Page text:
The table it's self was a riot of candles, color, and food. We started with a woven table runner, topped it with some gauzy cheesecloth for romance, added candles, rose petals, and fresh figs, then finished it with plates, chargers, napkins in rings, and utensils. We also gathered up a collection of lanterns filled with fairy lights and mixed them with more vases spilling over with summer color, before scattering more rose petals for good measure. 

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Food stayed true to the text, for the most part, and we piled fruits, cheese, chocolates, meats, and bread onto an antique silver platter. We wanted to include food mentioned in the play, but also just go with the sort of decadent, wild setting. A jar of honey with the comb still in it, scattered fresh green figs, and tender phyllo dough pastries completed our spread.

We served grilled salmon with charred lemon slices for our main course, because it felt summery, light and tender, and was true to the spirit of natural things that is so prominent in the setting of this play. Basically, fresh, colorful, and light was the theme. 

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Our table truly looked magical when it was all lit up and laden with food and wine; we kinda couldn't get over it. Also, having the dinner in the middle of Rikki's huge, blossoming garden was the perfect spot for this, and added so much to the overall ambiance. It was such an inviting space for us to tuck ourselves into for the evening.

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We snacked on appetizers and chatted about the play, his other works, and about a Shakespeare class Rikki had taken while the warm afternoon cooled off into a beautiful twilight. Suddenly we realized the sky was streaked with color and our lanterns and candles were much more dramatic than they had been a little while ago. The change in light was our cue to start dinner for real, and we gathered at the table to enjoy the meal and the company.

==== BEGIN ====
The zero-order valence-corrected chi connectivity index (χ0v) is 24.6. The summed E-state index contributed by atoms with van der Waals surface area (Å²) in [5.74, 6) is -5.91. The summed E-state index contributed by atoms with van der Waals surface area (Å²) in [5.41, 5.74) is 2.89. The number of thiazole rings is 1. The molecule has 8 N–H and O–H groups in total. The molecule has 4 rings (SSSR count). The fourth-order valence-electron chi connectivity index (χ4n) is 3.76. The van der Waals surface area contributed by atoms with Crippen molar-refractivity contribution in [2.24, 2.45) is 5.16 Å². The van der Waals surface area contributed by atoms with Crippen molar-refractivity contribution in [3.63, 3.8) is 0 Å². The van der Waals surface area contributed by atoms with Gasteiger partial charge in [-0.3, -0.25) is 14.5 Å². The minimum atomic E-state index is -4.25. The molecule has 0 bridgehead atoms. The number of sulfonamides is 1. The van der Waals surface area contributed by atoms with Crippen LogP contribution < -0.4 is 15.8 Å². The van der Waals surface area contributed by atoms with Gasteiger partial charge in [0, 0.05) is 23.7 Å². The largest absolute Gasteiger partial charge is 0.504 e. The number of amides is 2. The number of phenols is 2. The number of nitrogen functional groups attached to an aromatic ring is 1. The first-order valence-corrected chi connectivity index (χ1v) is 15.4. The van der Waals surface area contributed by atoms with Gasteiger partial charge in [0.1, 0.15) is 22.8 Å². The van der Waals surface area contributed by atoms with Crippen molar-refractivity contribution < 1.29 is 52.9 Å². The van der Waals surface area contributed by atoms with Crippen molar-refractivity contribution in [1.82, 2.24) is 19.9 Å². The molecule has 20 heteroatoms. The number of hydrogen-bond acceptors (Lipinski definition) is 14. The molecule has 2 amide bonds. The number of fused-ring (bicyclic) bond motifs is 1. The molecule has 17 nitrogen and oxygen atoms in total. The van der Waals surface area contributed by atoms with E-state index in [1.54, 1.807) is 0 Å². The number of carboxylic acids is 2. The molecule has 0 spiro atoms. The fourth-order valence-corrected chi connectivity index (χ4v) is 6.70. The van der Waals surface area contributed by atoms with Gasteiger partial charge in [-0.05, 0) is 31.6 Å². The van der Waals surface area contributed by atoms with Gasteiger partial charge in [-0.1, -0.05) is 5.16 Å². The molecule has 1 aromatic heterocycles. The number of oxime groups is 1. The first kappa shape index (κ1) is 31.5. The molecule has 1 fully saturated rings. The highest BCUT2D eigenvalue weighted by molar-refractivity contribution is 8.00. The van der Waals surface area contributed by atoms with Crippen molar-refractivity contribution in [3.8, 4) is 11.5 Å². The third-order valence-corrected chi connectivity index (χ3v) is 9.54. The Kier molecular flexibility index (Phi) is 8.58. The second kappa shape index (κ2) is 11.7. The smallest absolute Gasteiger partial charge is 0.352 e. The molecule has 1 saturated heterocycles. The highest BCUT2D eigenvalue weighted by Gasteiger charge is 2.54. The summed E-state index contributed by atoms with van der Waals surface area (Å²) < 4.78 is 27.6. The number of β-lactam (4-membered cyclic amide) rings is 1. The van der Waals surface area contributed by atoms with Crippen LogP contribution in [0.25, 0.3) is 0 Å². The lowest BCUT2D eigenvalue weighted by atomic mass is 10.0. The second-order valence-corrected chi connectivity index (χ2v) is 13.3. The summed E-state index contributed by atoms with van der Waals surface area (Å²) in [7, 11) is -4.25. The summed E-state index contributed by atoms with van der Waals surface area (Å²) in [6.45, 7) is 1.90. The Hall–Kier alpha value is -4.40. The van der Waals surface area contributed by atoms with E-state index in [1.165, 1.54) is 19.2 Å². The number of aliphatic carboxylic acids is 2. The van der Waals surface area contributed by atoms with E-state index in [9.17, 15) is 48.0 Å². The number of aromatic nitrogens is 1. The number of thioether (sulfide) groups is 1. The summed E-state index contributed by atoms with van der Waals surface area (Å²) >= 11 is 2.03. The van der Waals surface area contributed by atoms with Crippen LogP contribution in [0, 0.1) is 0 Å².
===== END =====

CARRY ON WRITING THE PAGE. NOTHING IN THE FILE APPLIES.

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The "floating" flowers and candles hanging from the arbor really did look like they were suspended in mid air by magic once the sun started to set. The entire scene really came to life once dusk set in and the candlelight took over. Watching the light turn over the course of the dinner was so perfect for how the play goes from day to night over the course of the story.

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"I know a bank where the wild thyme blows,
Where oxlips and the nodding violet grows,
Quite over-canopied with luscious woodbine,
With sweet musk-roses and with eglantine:
There sleeps Titania sometime of the night,
Lull’d in these flowers with dances and delight"

-Oberon (Act II, Scene I)

After dinner, we really wanted to honor one of the most famous quotes in the play, so we walked through the garden over to Rikki's stone steps where we spent some time relaxing before dessert. The steps are cut into the slope of the hill, and gently part the sea of colorful wildflowers that carpet the entire area. So we sat chatting amongst the flowers, our wine and books in hand, and the shadows of the woods dark behind us. How perfect, right?

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By the time we were ready for dessert, it was fully dark, and our table was awash in golden light; it could not have been prettier. We stuck to a simple berry tart, which is our favorite summer treat, and a perfect ending to the evening. Slices were passed around, wine was finished off, and as always, we said our goodbyes.

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Browsers Cookbook Book Club | Spring 2018 Edition
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*some links are affiliate, and we deeply appreciate your support

For the first time in nearly a year we were able to attend this together (you can see that one right over here) and it was just as amazing as ever. 

If you aren't familiar, our favorite local bookstore, Browsers, in Olympia, WA, hosts a quarterly cookbook book club, and we were welcomed in to attend and style the event. The concept is simple: once a season they pick a cookbook, and members make a dish and bring it to share. A dinner party ensues as everyone sits down to enjoy a meal and conversation together in the loft space above the bookstore. It's such a great idea, and proves books don't have to be high literature to be a connecting force. This was their spring event, and members were to cook from either Delancey or A Homemade Life by Molly Wizenberg. 

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For this event we wanted to keep the vibe springy and cozy, while still maintaining a modern aesthetic to match the feel of Wizenberg's books, and to reflect the season. We cut up some bunches of eucalptus from Trader Joe's and wove them around various candles in a color palette of sage, rose gold, and white. We also evenly spaced flower arrangements from Fleurae along the length of the table for a good dose riotous springtime color. The table was set, the wine was opened, and all that was left was to wait for guests to arrive. 

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We have to admire the complete transformation this space has undergone since the last time we were here. The bookstore did some major renovations and reimagined the entire loft space as well as the retail space directly below it to update their safety standards and to modernize the look. Those months of construction were well worth the time, because it is absolutely stunning now; we can hardly believe it's the same space!